OTTAWA, ON (June 22, 2018): With an increasingly favourable business environment in the US and the opposite trend occurring in Canada, business investment in the US is improving faster than in Canada, Munk Senior Fellow Philip Cross said today upon release of the Macdonald-Laurier Institute’s latest Quarterly Economic Report.
Amidst growing uncertainty over the NAFTA negotiations, firms are continuing to shift investment to the US. The result has been the slowing of consumer spending in Canada and a 50,000-person drop in employment during the first three months of the year.
“The return of the Canadian economy to sluggish growth is projected to continue,” writes Cross. “While the oil industry has recovered, this has been offset by continued weakness in non-energy exports and a marked slowdown in housing.”
With lagging business investment, trade uncertainty, and a cooling housing market, Canada’s real GDP growth eased to 0.3 percent in the first quarter of 2018. This is despite higher levels of government borrowing and spending.
Cross notes that Canada’s poor performance has contrasted against a booming American economy.
“The US added nearly one million new jobs, with unemployment having fallen to 3.8 percent,” writes Cross. “This can be compared with a 4.8 percent unemployment rate in Canada, with job losses being particularly noticeable in British Columbia and Ontario.”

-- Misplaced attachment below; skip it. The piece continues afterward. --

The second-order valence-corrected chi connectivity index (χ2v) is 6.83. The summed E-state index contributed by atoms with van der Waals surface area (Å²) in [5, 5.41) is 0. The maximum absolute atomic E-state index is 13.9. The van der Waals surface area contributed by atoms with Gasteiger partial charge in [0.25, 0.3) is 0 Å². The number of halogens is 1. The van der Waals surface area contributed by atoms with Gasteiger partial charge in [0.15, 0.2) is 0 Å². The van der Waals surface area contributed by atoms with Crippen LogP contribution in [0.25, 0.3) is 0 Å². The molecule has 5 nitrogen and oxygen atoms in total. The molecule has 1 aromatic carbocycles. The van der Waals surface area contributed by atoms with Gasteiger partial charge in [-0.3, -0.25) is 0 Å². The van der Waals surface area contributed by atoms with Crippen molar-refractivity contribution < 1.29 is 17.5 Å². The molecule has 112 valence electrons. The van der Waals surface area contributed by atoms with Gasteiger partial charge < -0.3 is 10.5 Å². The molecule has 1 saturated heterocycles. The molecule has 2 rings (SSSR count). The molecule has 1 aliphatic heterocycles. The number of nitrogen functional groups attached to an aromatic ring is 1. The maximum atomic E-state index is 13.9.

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Philip Cross is a Munk Senior Fellow with the Macdonald-Laurier Institute. He previously served as the Chief Economic Analyst for Statistics Canada, part of a 36-year career with the agency.
Cross’s Quarterly Economic Reports provide analysis of the latest economic data and results of the Macdonald-Laurier Institute’s Leading Economic Indicator, designed to signal an upcoming turn in the business cycle, either from growth to recession or from recession to recovery, six months in advance.
The Macdonald-Laurier Institute is the only non-partisan, independent national public policy think tank in Ottawa focusing on the full range of issues that fall under the jurisdiction of the federal government.